The objective of this paper was to determine whether sugar industry-related organizations influenced textual changes between the draft and final versions of the World Health Organization’s (WHO’s) 2015 guideline Sugars intake for adults and children.

Original Source

Reducing salt intake has been proposed to prevent cardiovascular disease in India. We sought to determine whether salt reductions would be beneficial or feasible, given the worry that unrealistically large reductions would be required, worsening iodine deficiency and benefiting only urban subpopulations.

Global food systems are not meeting the world's dietary needs. About one billion people are hungry, while two billion people are overweight. India, for example, is experiencing rises in both: since 1995 an additional 65 million people are malnourished, and one in five adults is now overweight. This coexistence of food insecurity and obesity may seem like a paradox, but over- and undernutrition reflect two facets of malnutrition. Underlying both is a common factor: food systems are not driven to deliver optimal human diets but to maximize profits.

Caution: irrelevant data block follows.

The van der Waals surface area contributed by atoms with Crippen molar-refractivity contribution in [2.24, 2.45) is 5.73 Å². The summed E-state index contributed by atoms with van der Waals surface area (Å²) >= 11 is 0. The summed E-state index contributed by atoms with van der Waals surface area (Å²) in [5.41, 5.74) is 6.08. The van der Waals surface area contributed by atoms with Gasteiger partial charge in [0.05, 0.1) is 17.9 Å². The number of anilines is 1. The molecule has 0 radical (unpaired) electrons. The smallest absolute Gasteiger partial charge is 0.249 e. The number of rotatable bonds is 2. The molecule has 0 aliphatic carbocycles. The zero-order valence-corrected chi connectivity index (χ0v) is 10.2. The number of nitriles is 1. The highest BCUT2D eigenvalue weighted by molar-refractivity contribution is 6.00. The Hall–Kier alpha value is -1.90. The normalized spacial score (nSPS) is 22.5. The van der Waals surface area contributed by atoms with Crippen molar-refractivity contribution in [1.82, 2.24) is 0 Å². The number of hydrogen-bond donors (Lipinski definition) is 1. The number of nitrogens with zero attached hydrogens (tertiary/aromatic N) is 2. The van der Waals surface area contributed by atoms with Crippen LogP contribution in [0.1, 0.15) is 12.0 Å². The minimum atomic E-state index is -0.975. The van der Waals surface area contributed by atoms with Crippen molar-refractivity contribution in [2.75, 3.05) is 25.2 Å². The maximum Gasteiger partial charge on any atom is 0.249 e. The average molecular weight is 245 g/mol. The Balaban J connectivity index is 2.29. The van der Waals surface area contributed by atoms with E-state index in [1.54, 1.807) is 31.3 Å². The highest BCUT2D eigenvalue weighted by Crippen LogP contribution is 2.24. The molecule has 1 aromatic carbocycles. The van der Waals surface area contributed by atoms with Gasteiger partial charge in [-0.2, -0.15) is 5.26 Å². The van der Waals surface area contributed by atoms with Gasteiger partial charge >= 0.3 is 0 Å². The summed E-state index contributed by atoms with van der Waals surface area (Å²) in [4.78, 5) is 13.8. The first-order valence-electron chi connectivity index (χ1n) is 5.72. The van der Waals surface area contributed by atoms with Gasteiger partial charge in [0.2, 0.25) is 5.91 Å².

Noncommunicable diseases pose an increasingly high burden of disease that threatens economic and social development, yet cost-effective health interventions exist. World leaders recognized the compelling case for action with the declaration at the United Nations high level meeting on noncommunicable diseases in September 2011. Since that meeting, the World Health Organization

Ministers of health, donor agencies, philanthropists, and international agencies will meet at Bamako, Mali, in November, 2008, to review global priorities for health research. These individuals and organisations previously set health priorities for WHO, either through its regular budget or extra-budgetary funds. We asked what insights can be gained as to their priorities from previous decisions within the context of WHO.